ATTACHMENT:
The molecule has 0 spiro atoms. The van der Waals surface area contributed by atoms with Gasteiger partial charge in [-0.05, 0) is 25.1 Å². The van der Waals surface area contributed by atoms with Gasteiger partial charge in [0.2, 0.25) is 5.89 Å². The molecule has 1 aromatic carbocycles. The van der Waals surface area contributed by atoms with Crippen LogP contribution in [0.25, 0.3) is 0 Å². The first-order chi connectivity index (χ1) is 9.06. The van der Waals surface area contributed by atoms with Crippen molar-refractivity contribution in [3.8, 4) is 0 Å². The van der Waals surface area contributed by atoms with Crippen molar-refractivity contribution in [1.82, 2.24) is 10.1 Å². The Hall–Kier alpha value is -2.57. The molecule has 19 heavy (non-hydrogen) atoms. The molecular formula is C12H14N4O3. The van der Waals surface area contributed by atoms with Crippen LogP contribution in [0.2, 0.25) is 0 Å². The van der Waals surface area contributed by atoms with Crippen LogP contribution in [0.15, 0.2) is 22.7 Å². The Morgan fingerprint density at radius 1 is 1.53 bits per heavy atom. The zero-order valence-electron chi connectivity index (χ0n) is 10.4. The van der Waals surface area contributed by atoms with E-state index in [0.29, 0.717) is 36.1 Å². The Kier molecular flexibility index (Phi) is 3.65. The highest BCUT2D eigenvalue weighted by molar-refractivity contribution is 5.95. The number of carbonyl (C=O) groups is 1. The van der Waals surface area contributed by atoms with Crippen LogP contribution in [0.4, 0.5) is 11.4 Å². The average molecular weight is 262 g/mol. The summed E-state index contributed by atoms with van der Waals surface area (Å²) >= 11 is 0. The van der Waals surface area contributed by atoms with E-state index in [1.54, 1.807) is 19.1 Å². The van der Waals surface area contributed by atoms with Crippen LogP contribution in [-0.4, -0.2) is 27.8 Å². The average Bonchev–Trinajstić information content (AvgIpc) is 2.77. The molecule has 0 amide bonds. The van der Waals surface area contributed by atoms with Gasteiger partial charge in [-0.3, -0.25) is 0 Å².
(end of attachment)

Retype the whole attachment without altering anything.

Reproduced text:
The molecule has 0 spiro atoms. The van der Waals surface area contributed by atoms with Gasteiger partial charge in [-0.05, 0) is 25.1 Å². The van der Waals surface area contributed by atoms with Gasteiger partial charge in [0.2, 0.25) is 5.89 Å². The molecule has 1 aromatic carbocycles. The van der Waals surface area contributed by atoms with Crippen LogP contribution in [0.25, 0.3) is 0 Å². The first-order chi connectivity index (χ1) is 9.06. The van der Waals surface area contributed by atoms with Crippen molar-refractivity contribution in [3.8, 4) is 0 Å². The van der Waals surface area contributed by atoms with Crippen molar-refractivity contribution in [1.82, 2.24) is 10.1 Å². The Hall–Kier alpha value is -2.57. The molecule has 19 heavy (non-hydrogen) atoms. The molecular formula is C12H14N4O3. The van der Waals surface area contributed by atoms with Crippen LogP contribution in [0.2, 0.25) is 0 Å². The van der Waals surface area contributed by atoms with Crippen LogP contribution in [0.15, 0.2) is 22.7 Å². The Morgan fingerprint density at radius 1 is 1.53 bits per heavy atom. The zero-order valence-electron chi connectivity index (χ0n) is 10.4. The van der Waals surface area contributed by atoms with E-state index in [0.29, 0.717) is 36.1 Å². The Kier molecular flexibility index (Phi) is 3.65. The highest BCUT2D eigenvalue weighted by molar-refractivity contribution is 5.95. The number of carbonyl (C=O) groups is 1. The van der Waals surface area contributed by atoms with Crippen LogP contribution in [0.4, 0.5) is 11.4 Å². The average molecular weight is 262 g/mol. The summed E-state index contributed by atoms with van der Waals surface area (Å²) >= 11 is 0. The van der Waals surface area contributed by atoms with E-state index in [1.54, 1.807) is 19.1 Å². The van der Waals surface area contributed by atoms with Crippen LogP contribution in [-0.4, -0.2) is 27.8 Å². The average Bonchev–Trinajstić information content (AvgIpc) is 2.77. The molecule has 0 amide bonds. The van der Waals surface area contributed by atoms with Gasteiger partial charge in [-0.3, -0.25) is 0 Å².